MarQ Spekt reps that Polo Rugby lifestyle with some Illedelph Lo-Lifers over a Blackhead beat. Clip could have done with some gals in an ideal world, but I guess it was a little cold for hot pants outchea.
When I heard that Kool G Rap was performing in Philadelphia last Saturday night, you know I was getting there no matter what, especially considering how often I’ve argued that he’s the greatest MC of all-time. Just so happens that this performance was also the first time that G had performed with DJ Polo in seventeen years, and I got to capture it all on camera. Here’s footage of KGR performing “The Realest”, “Take ‘Em To War”, “Road To The Riches”, “Ill Street Blues”, “Fast Life” and “The Symphony”. (more…)
More Philly action, this time with a three part feature on the local scene that ran on local TV, featuring Schoolly D in his prime, sporting a fresh Fila jumpsuit and block haircut, DJ Code Money, radio legend Lady B, Yvette Money, Jazzy Jeff and the Fresh Price and more. Continues below… (more…)
Just found this after he mentioned that Jive Records made a video for this after he signed with them in The Adventures of Schoolly D: Snowboarder, an extra on the King of New York DVD which feature a super wired interview with the great man. Easily the most bizarre music video I’ve seen in recent memory. Pause in advance.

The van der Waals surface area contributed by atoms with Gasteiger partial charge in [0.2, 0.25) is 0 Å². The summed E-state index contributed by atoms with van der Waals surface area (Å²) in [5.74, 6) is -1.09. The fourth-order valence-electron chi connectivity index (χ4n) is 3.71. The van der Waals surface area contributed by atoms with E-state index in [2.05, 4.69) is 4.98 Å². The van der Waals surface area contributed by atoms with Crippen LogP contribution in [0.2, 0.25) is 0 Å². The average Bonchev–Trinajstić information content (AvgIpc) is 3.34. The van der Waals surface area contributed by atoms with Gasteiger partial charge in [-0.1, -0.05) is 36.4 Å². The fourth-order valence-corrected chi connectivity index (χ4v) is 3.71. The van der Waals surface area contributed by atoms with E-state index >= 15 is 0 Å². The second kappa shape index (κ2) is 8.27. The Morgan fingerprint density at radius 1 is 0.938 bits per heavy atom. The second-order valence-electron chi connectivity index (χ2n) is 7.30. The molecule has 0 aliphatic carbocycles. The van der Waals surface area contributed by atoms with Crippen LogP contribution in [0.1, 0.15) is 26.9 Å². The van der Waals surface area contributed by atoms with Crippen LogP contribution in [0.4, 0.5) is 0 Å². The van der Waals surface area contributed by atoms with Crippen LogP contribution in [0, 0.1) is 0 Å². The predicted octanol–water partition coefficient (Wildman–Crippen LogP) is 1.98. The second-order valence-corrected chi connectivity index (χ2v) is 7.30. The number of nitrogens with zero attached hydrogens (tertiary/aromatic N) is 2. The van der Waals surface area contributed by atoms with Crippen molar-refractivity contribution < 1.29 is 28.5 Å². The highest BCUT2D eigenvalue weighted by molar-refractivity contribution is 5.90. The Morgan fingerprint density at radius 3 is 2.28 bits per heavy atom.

Philly’s Tuff Crew were the result of throwing Public Enemy, Ultramgnetic and Schoolly-D into a blender. Hard rhymes and abrasive beats left no doubt that these northside b-boys were repping their town to the fullest. Best known for the catchy “My Part of Town”, their second and third albums still hold up today as a fine representation of the just how well Philadelphia was able to translate the sound of New York hip-hop into it’s own unique sound, while also giving a nod towards the Bass scene of Miami. I caught up with DJ Too Tuff a couple of weeks back while he was in prime form, and he spoke fondly of the formative years of the inner city rap scene before the familiar creep of gentrification and new money “cleaned up” the streets of the area that was once referred to as the “Dangerzone”.